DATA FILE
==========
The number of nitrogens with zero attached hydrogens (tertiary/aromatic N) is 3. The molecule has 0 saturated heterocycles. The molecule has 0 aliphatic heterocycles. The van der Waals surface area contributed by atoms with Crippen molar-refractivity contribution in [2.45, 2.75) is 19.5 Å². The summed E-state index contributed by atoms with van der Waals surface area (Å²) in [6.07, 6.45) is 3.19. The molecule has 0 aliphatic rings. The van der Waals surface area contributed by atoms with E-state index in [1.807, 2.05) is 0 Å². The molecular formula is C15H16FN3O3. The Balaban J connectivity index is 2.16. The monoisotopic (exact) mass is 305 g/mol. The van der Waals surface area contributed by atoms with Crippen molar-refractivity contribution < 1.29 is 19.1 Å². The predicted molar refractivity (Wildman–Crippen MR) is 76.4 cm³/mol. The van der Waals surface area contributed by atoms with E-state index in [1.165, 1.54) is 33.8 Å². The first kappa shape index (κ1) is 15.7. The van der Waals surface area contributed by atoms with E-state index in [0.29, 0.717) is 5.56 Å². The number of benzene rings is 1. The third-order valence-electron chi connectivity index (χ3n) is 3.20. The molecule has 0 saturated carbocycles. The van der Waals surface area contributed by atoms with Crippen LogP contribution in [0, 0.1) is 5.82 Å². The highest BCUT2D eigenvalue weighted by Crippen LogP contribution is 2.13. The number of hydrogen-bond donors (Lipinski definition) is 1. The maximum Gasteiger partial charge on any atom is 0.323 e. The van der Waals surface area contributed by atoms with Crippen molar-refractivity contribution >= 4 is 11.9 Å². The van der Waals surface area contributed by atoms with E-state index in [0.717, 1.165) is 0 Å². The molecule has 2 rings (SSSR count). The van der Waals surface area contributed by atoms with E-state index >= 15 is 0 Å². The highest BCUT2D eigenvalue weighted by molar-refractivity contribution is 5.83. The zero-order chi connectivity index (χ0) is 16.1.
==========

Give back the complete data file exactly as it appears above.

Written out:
The number of nitrogens with zero attached hydrogens (tertiary/aromatic N) is 3. The molecule has 0 saturated heterocycles. The molecule has 0 aliphatic heterocycles. The van der Waals surface area contributed by atoms with Crippen molar-refractivity contribution in [2.45, 2.75) is 19.5 Å². The summed E-state index contributed by atoms with van der Waals surface area (Å²) in [6.07, 6.45) is 3.19. The molecule has 0 aliphatic rings. The van der Waals surface area contributed by atoms with E-state index in [1.807, 2.05) is 0 Å². The molecular formula is C15H16FN3O3. The Balaban J connectivity index is 2.16. The monoisotopic (exact) mass is 305 g/mol. The van der Waals surface area contributed by atoms with Crippen molar-refractivity contribution < 1.29 is 19.1 Å². The predicted molar refractivity (Wildman–Crippen MR) is 76.4 cm³/mol. The van der Waals surface area contributed by atoms with E-state index in [1.165, 1.54) is 33.8 Å². The first kappa shape index (κ1) is 15.7. The van der Waals surface area contributed by atoms with E-state index in [0.29, 0.717) is 5.56 Å². The number of benzene rings is 1. The third-order valence-electron chi connectivity index (χ3n) is 3.20. The molecule has 0 saturated carbocycles. The van der Waals surface area contributed by atoms with Crippen LogP contribution in [0, 0.1) is 5.82 Å². The highest BCUT2D eigenvalue weighted by Crippen LogP contribution is 2.13. The number of hydrogen-bond donors (Lipinski definition) is 1. The maximum Gasteiger partial charge on any atom is 0.323 e. The van der Waals surface area contributed by atoms with Crippen molar-refractivity contribution >= 4 is 11.9 Å². The van der Waals surface area contributed by atoms with E-state index in [0.717, 1.165) is 0 Å². The molecule has 2 rings (SSSR count). The van der Waals surface area contributed by atoms with E-state index >= 15 is 0 Å². The highest BCUT2D eigenvalue weighted by molar-refractivity contribution is 5.83. The zero-order chi connectivity index (χ0) is 16.1.